She’ll probably fail, but the message is clear. The litmus test in the new Republican party boils down to loyalty, not to a principle or conviction, but to a man: Trump. … It’s a cult of personality, pure and simple…

… “I have to stay true to my principles also,” Trump told Stephanopoulos. “And I’m a conservative, but don’t forget: This is called the Republican party, not the Conservative party”…

Conservatives who still have the courage of Perry’s former convictions have no role in the party so long as Trump’s running it. He has admitted that he doesn’t want or need Reaganite conservatives; he’d rather rely on the rank-and-file supporters of a socialist instead.

Can we imagine for one moment what Mr. Goldberg’s reaction might have been if the sitting Republican Speaker of the House had refused to support the Romney-Ryan ticket in 2012? National Review would have condemned him — rightly and justly — as a fanatic and a factionalist, and would have issued commandments from on-high to dissenters: Thou shalt unite behind the nominee! And this would have been a very good thing for them to say, since party loyalty is indeed essential to forming and maintaining a long-term coalition that can consistently win a majority. But since Goldberg is a self-aware man, he must know all this. So why is he refusing to follow the same instructions he expected others to obey not so long ago? Loyalty to the nominee, we must conclude, is a virtue when Goldberg approves of the nominee — but loyalty to the nominee is reminiscent of a ‘personality cult’ when Goldberg disapproves of the nominee; he suddenly discovers he is above the noise of party politics.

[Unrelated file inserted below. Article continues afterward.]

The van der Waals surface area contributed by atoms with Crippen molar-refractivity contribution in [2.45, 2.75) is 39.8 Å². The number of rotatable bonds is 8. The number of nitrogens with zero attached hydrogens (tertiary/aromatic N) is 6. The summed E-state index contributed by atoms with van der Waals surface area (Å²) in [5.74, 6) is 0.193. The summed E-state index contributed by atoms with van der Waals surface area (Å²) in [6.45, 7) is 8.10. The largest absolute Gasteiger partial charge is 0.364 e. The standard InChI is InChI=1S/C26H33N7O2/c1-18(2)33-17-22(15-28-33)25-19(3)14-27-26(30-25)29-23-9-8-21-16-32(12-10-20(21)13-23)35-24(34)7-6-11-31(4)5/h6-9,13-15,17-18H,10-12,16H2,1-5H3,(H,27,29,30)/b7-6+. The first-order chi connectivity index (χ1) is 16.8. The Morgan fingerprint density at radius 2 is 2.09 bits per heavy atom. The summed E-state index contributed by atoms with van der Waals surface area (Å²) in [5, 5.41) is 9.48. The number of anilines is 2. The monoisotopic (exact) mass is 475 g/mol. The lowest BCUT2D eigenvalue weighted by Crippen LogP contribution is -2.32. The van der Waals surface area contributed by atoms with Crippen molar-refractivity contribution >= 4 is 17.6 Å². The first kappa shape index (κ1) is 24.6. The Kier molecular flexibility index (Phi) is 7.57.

The mental gymnastics required to believe Trump is markedly deviating from the standard behavior of presumptive nominees must be exhausting. The notion that nominees should not try to reach out to disaffected supporters of the losing candidates of the opposition party is strange, since ‘electability’ and appeal to the ‘other side’ has been one of the major selling points of ‘establishment’-oriented center-right nominees for ages. The notion that the winning faction of the party is required to defer to the losing faction is stranger still. Trump’s rhetoric is — obviously — full of theatrics and bluster, but he has embraced high-profile endorsements from figures with unquestionable right-of-center pedigrees from all over the Reaganite spectrum, from Sarah Palin to Chris Christie to Rick Perry to Kevin McCarthy. Of course, the likes of Palin, Christie, and Perry are surely looking for a new lease on their political lives through Trump — he is an awfully convenient vehicle for their continued relevance — but that’s no great psychological insight; whether Goldberg can see the Palinesque nature of his lashing out at the winning faction of his is a far more edifying inquiry — especially after the sturm und drang of the self-important ‘Against Trump’ issue amounted to approximately nothing.